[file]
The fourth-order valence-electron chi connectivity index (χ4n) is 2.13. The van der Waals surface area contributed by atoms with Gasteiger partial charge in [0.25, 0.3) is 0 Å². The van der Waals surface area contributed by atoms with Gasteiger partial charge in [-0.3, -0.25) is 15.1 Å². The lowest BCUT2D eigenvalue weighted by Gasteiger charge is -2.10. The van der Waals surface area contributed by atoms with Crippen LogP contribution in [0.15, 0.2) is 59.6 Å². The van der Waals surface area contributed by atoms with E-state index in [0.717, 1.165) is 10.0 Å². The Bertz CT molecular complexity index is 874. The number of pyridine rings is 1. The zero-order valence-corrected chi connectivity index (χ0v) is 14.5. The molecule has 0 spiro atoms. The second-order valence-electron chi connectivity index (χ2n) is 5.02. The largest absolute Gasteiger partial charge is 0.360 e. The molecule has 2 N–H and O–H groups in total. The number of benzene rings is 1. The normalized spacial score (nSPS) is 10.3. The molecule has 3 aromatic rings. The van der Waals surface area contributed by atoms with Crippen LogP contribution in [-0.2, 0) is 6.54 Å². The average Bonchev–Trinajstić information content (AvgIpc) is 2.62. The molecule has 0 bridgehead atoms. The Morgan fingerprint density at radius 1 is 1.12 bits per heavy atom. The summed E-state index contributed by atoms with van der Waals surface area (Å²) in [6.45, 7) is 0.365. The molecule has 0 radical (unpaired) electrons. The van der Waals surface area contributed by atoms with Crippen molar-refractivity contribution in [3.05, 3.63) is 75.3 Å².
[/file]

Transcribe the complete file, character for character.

The fourth-order valence-electron chi connectivity index (χ4n) is 2.13. The van der Waals surface area contributed by atoms with Gasteiger partial charge in [0.25, 0.3) is 0 Å². The van der Waals surface area contributed by atoms with Gasteiger partial charge in [-0.3, -0.25) is 15.1 Å². The lowest BCUT2D eigenvalue weighted by Gasteiger charge is -2.10. The van der Waals surface area contributed by atoms with Crippen LogP contribution in [0.15, 0.2) is 59.6 Å². The van der Waals surface area contributed by atoms with E-state index in [0.717, 1.165) is 10.0 Å². The Bertz CT molecular complexity index is 874. The number of pyridine rings is 1. The zero-order valence-corrected chi connectivity index (χ0v) is 14.5. The molecule has 0 spiro atoms. The second-order valence-electron chi connectivity index (χ2n) is 5.02. The largest absolute Gasteiger partial charge is 0.360 e. The molecule has 2 N–H and O–H groups in total. The number of benzene rings is 1. The normalized spacial score (nSPS) is 10.3. The molecule has 3 aromatic rings. The van der Waals surface area contributed by atoms with Crippen LogP contribution in [-0.2, 0) is 6.54 Å². The average Bonchev–Trinajstić information content (AvgIpc) is 2.62. The molecule has 0 bridgehead atoms. The Morgan fingerprint density at radius 1 is 1.12 bits per heavy atom. The summed E-state index contributed by atoms with van der Waals surface area (Å²) in [6.45, 7) is 0.365. The molecule has 0 radical (unpaired) electrons. The van der Waals surface area contributed by atoms with Crippen molar-refractivity contribution in [3.05, 3.63) is 75.3 Å².